As polls close in the eastern region of Kentucky, voters have been voicing their concerns with Kentucky politics and their reasons for voting in this year's election.
Voters who spoke after casting their ballots at W.R. McNeill Elementary School mentioned reproductive rights and pensions as their primary focus issues when they voted.
Gladys Faller, 90, said reproductive rights and electability inspired her to vote in this election.
“I want to see my candidates get in office,” Faller said.
Attention on this year’s election has fallen largely on the race for Kentucky’s next governor, with Attorney General Andy Beshear running against Gov. Matt Bevin.
At a campaign stop in Bowling Green on Monday, Beshear expressed why Kentuckians should vote for him.
“If you believe we should honor the retirements and pensions of every police officer, firefighter and social worker, vote for me,” Beshear said.
Also in attendance at McNeill Elementary was Creeson Martin, a political science and public relations student at WKU. Martin said the ongoing pension crisis, especially with public school teachers, has encouraged him to come vote.
“They’re educating the future,” Martin said about teachers.
Colin Taylor was also at the polls. Taylor said he does not identify as a Republican or a Democrat, but issues around abortion and reproductive rights have made him come out.
“That is an issue I feel strongly about, it’s one of the most important issues to me so I vote along those lines,” Taylor said.
Also at the polls was Lily Hedges, 86, who said she has always voted in elections and this cycle was no different.
“It’s probably going to be a very close race,” Hedges said. “I wanted to be sure my vote got counted for my man.”
Voters who spoke at Eastwood Baptist Church were primarily focused on the pension when they cast their vote.
Carol and Jenna Greer, 58 and 26 years old respectively, said they wanted to see Kentucky stabilize its budget while supporting teachers.
"I would like to see our state budget in good shape, I'd like to see our education system, specifically our teachers, well supported," Carol Greer said. "I’m not an authority on this, but I’d like to see their financial futures well funded.”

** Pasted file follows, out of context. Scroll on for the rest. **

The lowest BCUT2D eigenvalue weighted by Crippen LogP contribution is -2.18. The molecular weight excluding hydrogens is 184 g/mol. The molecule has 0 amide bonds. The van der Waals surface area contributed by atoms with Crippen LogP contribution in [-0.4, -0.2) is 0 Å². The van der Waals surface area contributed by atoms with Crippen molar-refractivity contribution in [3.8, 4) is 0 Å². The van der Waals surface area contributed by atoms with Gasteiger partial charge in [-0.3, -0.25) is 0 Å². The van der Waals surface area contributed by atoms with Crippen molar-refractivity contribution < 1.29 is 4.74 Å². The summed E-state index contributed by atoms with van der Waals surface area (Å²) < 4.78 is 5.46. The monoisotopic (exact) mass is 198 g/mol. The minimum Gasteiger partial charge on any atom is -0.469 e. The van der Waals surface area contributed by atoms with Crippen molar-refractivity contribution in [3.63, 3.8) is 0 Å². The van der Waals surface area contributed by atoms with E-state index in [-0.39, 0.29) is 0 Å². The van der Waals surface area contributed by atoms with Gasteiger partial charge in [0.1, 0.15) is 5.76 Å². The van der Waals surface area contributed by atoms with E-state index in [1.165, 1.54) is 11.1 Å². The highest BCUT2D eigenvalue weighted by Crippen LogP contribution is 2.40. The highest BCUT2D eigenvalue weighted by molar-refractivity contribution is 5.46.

Peggy and Bob Jameson, 75 and 76 years old respectively, also talked about their hope to see teacher retirements be fully funded, but also voiced their concern over reproductive rights and immigration issues.
“Abortion, and open borders, and sanctuary cities, we don't want any of those," Peggy Jameson said.
President Donald Trump and other Republican politicians spoke about immigration issues during Trump's rally with Bevin in Lexington on Monday.
Trump: "Beshear doesn't represent you, he represents the Washington swamp... He wants sanctuary cities. Beshear is too liberal, too extreme and too dangerous for the state of Kentucky. Tomorrow everyone needs to vote Republican."— Rebekah Alvey (@bekah_alvey) November 5, 2019
"I think more help for the teachers, I think that's a big issue for us," Peggy Jameson also added. "Our daughter is a teacher."
Mike Giorgio, a 72-year-old former Herald staffer and teacher, voted at Briarwood Elementary School. He said that he's never missed a vote since he was 18, and he was passionate about participating in this election.
"That's number one, I vote every time," Giorgio said. "Number two, trying to save the country that we know of today, and trying to prevent the liberals from taking over and ruining everything."
This is a developing story and more information will be added as we speak to more voters.
Brody Rexing, Michael Collins and Jack Dobbs contributed to this report. They can be reached at email@example.com.